Eight years ago, France seemed to be ahead of the curve when it passed a new anti-discrimination law. From then on, it ruled, anyone applying for a job at a firm with 50 or more staff would have to submit his CV anonymously.
In practice, this would mean omitting information such as the name, ethnic origins, age and gender of the candidate.
The new law had plenty of fans. In a 2004 report entitled ‘Businesses with French colours’, insurance group AXA, had pushed for the reform, claiming it would help prevent discrimination in the workplace.
'Transparency and fairness'
“The purpose of this kind of CV is to guarantee transparency and fairness in the recruitment process,” Jessica Ip, a specialist in employment law told The Local.
“It prevents companies from being influenced by certain factors which could bring them to put aside certain candidates, based on criteria like name, age or origin which are not related to the requirement for the position,” said Ip, from Triplet & Associés.
Yet, to date, the law has not once been implemented, but it has not been forgotten.
Last week, various supporters – including the anti-discrimination association La Maison des Potes -Maison de l’égalité, the political organization MoDem Sciences Po, and law student David Van der Vlist – raised the issue with France’s Conseil d’Etat (the Council of State). And the Conseil has finally agreed to rule on whether the law should be adopted.
'Hollande promised to apply the law'
Samuel Thomas, President of the Maison des Potes blames France's Socialist government for the non-implementation of the law.
"François Hollande promised us, during his presidential campaign, that he would apply the anonymous CV," he told AFP. “But since he’s arrived in power, we’ve been talking at cross purposes. Now we are using strong-arm tactics.”
According to Ip, however, there are many reasons why companies aren’t insisting on anonymous CVs.
One of the main flaws, she says, is that information such as age and origin can often be guessed at from other details in a CV.
“For example, the age can be guessed from the [number of] years the candidate took to obtain a degree or certificate – or from their experience.”
In the case of French CVs, the gender of the candidate can be deduced from the masculine and feminine forms of job titles such as “assistant” and “assistante” (assistant). And the candidate’s origins can sometimes be revealed by the languages he or she speaks.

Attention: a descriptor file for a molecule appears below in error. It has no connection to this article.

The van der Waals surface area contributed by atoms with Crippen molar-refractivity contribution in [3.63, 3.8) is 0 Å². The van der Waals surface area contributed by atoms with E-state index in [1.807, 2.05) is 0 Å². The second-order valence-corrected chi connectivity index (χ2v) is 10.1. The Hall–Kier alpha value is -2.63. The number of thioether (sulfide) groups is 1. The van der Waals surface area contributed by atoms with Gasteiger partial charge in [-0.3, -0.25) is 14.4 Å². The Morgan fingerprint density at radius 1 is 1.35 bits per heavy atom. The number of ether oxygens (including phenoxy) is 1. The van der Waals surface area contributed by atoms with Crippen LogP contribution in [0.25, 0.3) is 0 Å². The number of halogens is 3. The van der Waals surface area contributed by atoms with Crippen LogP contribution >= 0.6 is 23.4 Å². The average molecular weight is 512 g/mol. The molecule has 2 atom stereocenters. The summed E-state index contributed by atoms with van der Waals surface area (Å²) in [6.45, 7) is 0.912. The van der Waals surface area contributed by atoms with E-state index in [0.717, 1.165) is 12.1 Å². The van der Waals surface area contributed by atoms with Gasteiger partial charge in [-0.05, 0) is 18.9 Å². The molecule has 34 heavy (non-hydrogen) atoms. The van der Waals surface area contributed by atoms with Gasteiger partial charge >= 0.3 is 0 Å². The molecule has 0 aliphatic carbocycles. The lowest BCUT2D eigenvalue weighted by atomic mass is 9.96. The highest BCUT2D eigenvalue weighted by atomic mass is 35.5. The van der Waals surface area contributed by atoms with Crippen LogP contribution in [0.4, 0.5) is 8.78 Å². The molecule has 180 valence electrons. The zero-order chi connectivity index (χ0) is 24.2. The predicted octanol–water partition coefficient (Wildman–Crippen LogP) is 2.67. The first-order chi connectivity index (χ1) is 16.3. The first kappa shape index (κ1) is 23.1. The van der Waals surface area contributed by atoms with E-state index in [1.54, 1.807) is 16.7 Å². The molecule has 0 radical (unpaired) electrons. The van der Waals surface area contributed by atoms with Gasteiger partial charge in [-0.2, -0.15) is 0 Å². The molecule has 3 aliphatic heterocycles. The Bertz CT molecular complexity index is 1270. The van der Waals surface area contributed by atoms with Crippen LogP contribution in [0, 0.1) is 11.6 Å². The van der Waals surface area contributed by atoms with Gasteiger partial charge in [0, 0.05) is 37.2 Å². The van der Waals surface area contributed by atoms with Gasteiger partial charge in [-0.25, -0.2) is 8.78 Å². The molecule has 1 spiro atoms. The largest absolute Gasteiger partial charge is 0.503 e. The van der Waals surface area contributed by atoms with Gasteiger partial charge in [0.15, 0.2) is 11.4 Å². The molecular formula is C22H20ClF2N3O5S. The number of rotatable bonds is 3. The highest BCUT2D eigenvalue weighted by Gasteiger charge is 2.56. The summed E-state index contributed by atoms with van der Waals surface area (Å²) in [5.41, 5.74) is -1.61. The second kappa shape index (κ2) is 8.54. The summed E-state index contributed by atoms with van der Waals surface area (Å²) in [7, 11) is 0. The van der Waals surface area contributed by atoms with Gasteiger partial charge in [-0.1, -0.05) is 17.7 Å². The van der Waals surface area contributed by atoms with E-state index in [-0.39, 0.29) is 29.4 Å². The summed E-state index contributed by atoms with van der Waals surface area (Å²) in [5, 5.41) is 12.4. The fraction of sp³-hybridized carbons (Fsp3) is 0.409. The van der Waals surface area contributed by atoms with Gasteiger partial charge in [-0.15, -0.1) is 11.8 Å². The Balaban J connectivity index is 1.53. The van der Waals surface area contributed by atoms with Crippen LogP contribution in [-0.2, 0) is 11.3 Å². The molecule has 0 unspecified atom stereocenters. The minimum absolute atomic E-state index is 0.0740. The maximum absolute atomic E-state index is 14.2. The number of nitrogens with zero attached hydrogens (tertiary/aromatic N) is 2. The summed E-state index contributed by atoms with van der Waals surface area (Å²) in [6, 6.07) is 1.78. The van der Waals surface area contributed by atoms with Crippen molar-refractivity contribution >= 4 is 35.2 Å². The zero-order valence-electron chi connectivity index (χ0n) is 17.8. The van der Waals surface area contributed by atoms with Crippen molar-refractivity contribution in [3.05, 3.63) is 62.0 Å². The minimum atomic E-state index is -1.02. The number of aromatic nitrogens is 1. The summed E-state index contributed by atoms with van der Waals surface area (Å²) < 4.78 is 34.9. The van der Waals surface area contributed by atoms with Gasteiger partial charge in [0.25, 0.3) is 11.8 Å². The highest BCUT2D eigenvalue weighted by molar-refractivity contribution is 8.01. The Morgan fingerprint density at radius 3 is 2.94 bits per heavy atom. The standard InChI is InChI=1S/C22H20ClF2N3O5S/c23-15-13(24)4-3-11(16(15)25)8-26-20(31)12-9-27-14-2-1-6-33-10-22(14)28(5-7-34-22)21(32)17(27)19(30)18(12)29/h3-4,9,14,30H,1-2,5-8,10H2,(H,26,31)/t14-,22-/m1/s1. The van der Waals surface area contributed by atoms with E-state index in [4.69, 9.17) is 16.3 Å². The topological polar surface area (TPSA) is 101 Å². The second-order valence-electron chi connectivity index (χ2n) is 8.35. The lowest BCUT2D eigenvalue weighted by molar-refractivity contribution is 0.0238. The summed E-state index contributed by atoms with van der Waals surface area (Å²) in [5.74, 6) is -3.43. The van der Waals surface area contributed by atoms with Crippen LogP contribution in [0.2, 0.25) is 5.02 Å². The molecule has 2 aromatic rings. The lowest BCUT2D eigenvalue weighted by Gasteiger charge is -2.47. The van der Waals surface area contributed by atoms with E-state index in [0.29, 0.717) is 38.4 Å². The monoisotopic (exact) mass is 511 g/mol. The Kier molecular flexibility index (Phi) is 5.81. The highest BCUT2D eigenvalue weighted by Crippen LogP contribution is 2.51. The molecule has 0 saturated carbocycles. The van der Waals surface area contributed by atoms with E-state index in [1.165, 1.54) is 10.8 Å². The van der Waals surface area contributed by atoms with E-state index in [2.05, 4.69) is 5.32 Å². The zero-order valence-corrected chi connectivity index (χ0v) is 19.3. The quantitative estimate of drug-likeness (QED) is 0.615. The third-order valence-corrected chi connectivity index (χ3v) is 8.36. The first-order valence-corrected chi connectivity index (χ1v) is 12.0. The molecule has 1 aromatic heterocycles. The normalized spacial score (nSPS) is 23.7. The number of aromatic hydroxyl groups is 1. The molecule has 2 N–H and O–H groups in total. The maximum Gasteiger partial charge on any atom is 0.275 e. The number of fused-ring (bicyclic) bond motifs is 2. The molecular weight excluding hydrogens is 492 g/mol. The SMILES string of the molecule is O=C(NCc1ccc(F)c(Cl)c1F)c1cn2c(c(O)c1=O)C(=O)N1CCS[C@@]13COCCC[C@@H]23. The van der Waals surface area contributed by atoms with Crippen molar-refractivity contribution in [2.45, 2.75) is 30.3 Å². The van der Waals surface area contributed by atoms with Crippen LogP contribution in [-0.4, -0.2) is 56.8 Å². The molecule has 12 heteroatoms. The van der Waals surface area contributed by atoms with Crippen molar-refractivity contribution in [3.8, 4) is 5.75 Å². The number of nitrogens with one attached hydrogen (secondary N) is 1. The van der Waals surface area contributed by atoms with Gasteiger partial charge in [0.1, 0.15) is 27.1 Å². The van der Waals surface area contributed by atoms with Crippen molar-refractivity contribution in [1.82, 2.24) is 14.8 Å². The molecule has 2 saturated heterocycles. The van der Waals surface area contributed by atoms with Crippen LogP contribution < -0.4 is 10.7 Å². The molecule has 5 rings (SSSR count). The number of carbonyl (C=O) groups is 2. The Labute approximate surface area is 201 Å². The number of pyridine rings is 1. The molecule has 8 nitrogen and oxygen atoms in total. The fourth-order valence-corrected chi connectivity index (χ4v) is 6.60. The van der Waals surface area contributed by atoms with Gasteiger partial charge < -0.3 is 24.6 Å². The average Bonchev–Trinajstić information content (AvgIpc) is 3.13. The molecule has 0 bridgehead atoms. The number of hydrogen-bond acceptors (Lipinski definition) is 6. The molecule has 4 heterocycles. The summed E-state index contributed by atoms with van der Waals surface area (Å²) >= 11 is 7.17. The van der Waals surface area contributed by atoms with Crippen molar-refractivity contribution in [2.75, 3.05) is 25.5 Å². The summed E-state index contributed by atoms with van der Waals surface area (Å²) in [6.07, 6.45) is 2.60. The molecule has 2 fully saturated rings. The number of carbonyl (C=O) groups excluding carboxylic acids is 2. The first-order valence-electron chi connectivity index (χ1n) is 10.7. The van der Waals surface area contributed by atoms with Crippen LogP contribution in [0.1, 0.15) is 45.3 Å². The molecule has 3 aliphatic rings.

As for ethnic origins and age, these are likely to be revealed in the next all-important step in the recruitment process: the interview.
“Even though an impression is made based on the skills and experience of the candidate, the employer would still have to meet them before offering the job,” says Ip.
'Anonymous CVs stop candidate's standing out'
In any case, she points out, hiding someone’s ethnic origin may prevent the candidate from standing out from the crowd in a positive way.
“It could suppress the cultural wealth of the candidate or the fact that someone is completely bilingual, which could help them in the selection process.”
Ironically, she adds, the anonymous CV can actually be a handicap when it comes to positive discrimination.
“According to studies, this type of CV discriminates against candidates with an immigrant's background or who live in sensitive urban areas.”
Indeed, one such study conducted between November 2009 and November 2010 by the Centre de Recherches en Economie et Statistiques (CREST) found that candidates who sent in a normal CV had a one in ten chance of being invited for interview – compared with just one in 22 for those who submitted anonymous CVs.
“Employers are more tolerant about failures on a CV when they know about the origin of the candidate,” says Ip. “However, if you see an anonymous CV that is not very well written, for instance, you are more likely just to put it aside.”
The Conseil d'Etat must now decide whether the government should adopt the decree or strike the law off the statute books. The decision is expected in the next six months.